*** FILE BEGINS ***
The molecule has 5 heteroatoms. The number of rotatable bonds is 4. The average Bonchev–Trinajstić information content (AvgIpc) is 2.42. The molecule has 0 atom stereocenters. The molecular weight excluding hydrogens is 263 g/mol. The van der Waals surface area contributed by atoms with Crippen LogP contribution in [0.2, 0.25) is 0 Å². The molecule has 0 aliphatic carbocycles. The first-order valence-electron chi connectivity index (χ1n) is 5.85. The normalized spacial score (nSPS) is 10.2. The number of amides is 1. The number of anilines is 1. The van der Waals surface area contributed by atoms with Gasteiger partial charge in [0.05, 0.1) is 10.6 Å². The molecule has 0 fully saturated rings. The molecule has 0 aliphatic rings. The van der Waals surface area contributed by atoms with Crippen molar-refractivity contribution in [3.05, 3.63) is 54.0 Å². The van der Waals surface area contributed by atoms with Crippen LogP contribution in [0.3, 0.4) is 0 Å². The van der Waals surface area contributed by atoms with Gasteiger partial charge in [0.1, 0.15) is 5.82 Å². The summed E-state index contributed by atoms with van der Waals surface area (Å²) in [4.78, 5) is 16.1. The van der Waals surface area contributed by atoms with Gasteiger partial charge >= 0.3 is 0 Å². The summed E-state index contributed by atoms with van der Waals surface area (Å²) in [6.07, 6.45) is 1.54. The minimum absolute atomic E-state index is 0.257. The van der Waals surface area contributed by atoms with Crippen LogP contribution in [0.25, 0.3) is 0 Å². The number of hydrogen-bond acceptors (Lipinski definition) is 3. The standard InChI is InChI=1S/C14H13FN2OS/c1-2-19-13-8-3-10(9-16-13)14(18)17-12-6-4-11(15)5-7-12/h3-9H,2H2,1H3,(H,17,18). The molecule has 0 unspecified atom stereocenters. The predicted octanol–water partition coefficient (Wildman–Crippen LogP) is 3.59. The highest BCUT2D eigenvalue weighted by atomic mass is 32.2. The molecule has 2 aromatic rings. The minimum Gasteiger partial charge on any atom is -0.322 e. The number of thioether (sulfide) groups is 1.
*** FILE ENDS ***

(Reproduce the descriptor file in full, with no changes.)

The molecule has 5 heteroatoms. The number of rotatable bonds is 4. The average Bonchev–Trinajstić information content (AvgIpc) is 2.42. The molecule has 0 atom stereocenters. The molecular weight excluding hydrogens is 263 g/mol. The van der Waals surface area contributed by atoms with Crippen LogP contribution in [0.2, 0.25) is 0 Å². The molecule has 0 aliphatic carbocycles. The first-order valence-electron chi connectivity index (χ1n) is 5.85. The normalized spacial score (nSPS) is 10.2. The number of amides is 1. The number of anilines is 1. The van der Waals surface area contributed by atoms with Gasteiger partial charge in [0.05, 0.1) is 10.6 Å². The molecule has 0 fully saturated rings. The molecule has 0 aliphatic rings. The van der Waals surface area contributed by atoms with Crippen molar-refractivity contribution in [3.05, 3.63) is 54.0 Å². The van der Waals surface area contributed by atoms with Crippen LogP contribution in [0.3, 0.4) is 0 Å². The van der Waals surface area contributed by atoms with Gasteiger partial charge in [0.1, 0.15) is 5.82 Å². The summed E-state index contributed by atoms with van der Waals surface area (Å²) in [4.78, 5) is 16.1. The van der Waals surface area contributed by atoms with Gasteiger partial charge >= 0.3 is 0 Å². The summed E-state index contributed by atoms with van der Waals surface area (Å²) in [6.07, 6.45) is 1.54. The minimum absolute atomic E-state index is 0.257. The van der Waals surface area contributed by atoms with Crippen LogP contribution in [0.25, 0.3) is 0 Å². The number of hydrogen-bond acceptors (Lipinski definition) is 3. The standard InChI is InChI=1S/C14H13FN2OS/c1-2-19-13-8-3-10(9-16-13)14(18)17-12-6-4-11(15)5-7-12/h3-9H,2H2,1H3,(H,17,18). The molecule has 0 unspecified atom stereocenters. The predicted octanol–water partition coefficient (Wildman–Crippen LogP) is 3.59. The highest BCUT2D eigenvalue weighted by atomic mass is 32.2. The molecule has 2 aromatic rings. The minimum Gasteiger partial charge on any atom is -0.322 e. The number of thioether (sulfide) groups is 1.